Unit 5: Using Linear Regression; Data Analysis Faculty: Dr. Adam Mersereau and Dr. Brad Staats

Purpose of Analysis: Explore: Example of grease disposal in NYC Goals: • To get to know your data

Techniques: • Summary statistics

o Central tendency o Variation

• To understand the features of the data Consider:

o Correlation o Association • Data visualization

Does the data have integrity? Any missing/erroneous data? Any early surprises?

Simplify:

Goals: • Reduce complexity

Techniques:

• Data reduction

o Data clustering

Example – Acxiom: collects and collates data on U.S. consumers

• Data visualization

o Factor analysis Explain & Predict: Example of how health and wealth have improved globally, but a need for improvement in poverty rates is obvious in the visualization. Goals: • To understand drivers and forecast outcomes • The heart of many analyses Techniques: • Neural networks • Support vector machines Types of Data Analysis; Linear Regression: • Linear regression is the tool for data analysis, empirical science, social science and business research. • Linear regression is a tool that offers an Explanation (relationships, variable, and columns of data) and Prediction (forecast, extrapolations, and interpolations). o Example: Chart of top 30 MBA programs and starting salaries. o Example: Wages at Triangle Construction Company. Analytics involves the idea of a transformation. We want to tie analytics to decision-making. Hypothesis Testing: Assessing whether an observed difference is a fluke or real; also referred to as statistical significance. Is the relationship significant or a fluke? • Assess hypothesis tests by their p-values. Example: Who’s taller? Men or women? • The p-value measures the likelihood that a data outcome is by chance. Example: Flipping a coin. • Small p-values support the claim that a real difference exists. • A p-value is less than 5% indicates there is probably a real difference. • Statistical (not practical) significance is a term that can be used when we determine that a real difference exists. • The p-value is important to the interpretation of a regression because a low value means the regression has explanatory power. • Random forecasts • Linear regression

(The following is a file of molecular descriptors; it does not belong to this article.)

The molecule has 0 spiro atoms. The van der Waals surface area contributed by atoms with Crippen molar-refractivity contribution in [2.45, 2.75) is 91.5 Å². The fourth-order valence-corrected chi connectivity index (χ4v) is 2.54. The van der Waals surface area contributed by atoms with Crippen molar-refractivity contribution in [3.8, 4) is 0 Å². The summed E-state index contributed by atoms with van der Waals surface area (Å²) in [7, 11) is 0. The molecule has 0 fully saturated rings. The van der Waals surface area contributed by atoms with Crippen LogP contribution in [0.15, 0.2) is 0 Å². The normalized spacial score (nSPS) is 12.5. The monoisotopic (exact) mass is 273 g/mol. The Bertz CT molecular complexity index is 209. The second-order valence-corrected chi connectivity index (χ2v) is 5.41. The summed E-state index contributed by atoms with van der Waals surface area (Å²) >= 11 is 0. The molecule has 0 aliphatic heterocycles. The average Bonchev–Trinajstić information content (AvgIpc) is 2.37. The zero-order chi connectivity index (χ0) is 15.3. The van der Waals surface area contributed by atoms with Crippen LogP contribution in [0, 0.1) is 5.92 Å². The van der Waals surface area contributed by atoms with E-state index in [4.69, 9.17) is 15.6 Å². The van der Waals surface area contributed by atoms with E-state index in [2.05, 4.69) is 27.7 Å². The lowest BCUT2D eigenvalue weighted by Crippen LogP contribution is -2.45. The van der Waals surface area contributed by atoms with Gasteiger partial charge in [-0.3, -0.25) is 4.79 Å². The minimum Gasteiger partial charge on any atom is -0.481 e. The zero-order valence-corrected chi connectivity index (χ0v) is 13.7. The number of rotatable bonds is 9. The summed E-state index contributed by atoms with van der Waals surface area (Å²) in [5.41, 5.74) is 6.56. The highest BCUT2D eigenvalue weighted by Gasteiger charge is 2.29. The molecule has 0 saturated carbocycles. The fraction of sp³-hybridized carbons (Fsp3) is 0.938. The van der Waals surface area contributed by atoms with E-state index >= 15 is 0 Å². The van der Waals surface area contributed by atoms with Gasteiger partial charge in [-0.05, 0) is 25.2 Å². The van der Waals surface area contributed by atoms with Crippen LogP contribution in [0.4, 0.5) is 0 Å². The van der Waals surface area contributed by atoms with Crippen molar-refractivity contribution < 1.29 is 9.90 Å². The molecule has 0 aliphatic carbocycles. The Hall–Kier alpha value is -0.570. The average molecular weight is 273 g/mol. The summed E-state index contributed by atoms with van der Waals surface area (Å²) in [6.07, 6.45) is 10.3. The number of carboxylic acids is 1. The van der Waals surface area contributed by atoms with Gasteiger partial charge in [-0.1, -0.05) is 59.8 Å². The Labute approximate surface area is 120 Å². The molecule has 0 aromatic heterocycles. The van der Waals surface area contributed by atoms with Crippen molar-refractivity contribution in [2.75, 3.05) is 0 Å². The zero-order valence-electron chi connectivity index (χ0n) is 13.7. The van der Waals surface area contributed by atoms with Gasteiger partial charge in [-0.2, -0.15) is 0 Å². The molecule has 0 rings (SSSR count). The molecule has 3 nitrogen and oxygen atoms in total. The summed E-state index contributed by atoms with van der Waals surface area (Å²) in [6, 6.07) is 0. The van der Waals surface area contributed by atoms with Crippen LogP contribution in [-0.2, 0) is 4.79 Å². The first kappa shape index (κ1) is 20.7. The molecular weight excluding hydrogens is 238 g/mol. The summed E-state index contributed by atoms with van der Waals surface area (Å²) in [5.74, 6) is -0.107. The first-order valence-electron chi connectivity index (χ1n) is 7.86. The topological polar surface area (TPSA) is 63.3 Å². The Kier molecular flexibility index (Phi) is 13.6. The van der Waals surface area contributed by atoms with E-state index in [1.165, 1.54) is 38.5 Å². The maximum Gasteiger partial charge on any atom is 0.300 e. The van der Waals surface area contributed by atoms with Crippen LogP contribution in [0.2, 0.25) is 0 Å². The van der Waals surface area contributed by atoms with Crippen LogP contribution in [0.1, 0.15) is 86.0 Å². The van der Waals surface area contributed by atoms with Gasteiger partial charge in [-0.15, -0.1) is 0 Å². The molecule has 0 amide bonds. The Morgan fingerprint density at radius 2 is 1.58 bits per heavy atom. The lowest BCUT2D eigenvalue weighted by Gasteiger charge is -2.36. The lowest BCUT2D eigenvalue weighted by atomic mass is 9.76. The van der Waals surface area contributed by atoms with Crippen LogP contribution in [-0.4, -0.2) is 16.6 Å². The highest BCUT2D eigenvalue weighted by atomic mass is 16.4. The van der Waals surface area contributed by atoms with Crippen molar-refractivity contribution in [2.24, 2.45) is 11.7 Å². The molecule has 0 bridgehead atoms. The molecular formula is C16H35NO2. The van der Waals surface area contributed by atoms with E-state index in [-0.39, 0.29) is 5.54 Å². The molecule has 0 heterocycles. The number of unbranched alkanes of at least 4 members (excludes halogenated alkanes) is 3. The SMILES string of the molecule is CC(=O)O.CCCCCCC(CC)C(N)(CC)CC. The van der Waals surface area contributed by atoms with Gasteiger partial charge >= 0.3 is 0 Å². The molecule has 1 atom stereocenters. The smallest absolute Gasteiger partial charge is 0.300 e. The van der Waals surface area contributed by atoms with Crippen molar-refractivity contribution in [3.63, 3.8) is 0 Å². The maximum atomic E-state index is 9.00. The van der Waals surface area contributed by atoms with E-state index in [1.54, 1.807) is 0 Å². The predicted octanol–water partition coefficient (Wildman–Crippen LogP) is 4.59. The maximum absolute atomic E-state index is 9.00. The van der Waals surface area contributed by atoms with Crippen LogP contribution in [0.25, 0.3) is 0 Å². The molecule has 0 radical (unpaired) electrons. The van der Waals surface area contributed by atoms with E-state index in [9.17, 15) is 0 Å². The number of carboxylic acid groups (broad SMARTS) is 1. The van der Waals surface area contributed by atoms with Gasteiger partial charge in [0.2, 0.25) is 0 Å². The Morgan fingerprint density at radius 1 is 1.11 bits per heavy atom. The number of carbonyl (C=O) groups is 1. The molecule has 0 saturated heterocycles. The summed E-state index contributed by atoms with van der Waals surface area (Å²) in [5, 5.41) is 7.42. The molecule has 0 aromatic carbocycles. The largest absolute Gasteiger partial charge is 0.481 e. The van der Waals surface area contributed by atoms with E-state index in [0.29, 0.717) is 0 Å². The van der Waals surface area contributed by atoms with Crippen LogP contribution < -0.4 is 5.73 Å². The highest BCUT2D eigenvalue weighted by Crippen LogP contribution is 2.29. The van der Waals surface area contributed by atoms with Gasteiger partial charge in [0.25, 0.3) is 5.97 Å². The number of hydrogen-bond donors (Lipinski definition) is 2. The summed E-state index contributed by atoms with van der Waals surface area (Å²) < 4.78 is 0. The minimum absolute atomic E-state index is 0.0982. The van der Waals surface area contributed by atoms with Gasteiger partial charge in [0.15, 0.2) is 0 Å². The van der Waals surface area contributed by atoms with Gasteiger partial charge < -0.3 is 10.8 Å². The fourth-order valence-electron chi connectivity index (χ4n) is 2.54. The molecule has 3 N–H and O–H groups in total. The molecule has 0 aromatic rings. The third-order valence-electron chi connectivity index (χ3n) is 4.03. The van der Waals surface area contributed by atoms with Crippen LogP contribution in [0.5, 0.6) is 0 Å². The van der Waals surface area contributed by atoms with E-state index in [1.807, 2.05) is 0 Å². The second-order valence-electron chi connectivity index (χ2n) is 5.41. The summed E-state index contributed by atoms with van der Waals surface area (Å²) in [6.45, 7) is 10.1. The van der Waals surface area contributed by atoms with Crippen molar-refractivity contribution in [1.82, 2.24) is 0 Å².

www.execdev.unc.eduMade with FlippingBook - Online catalogs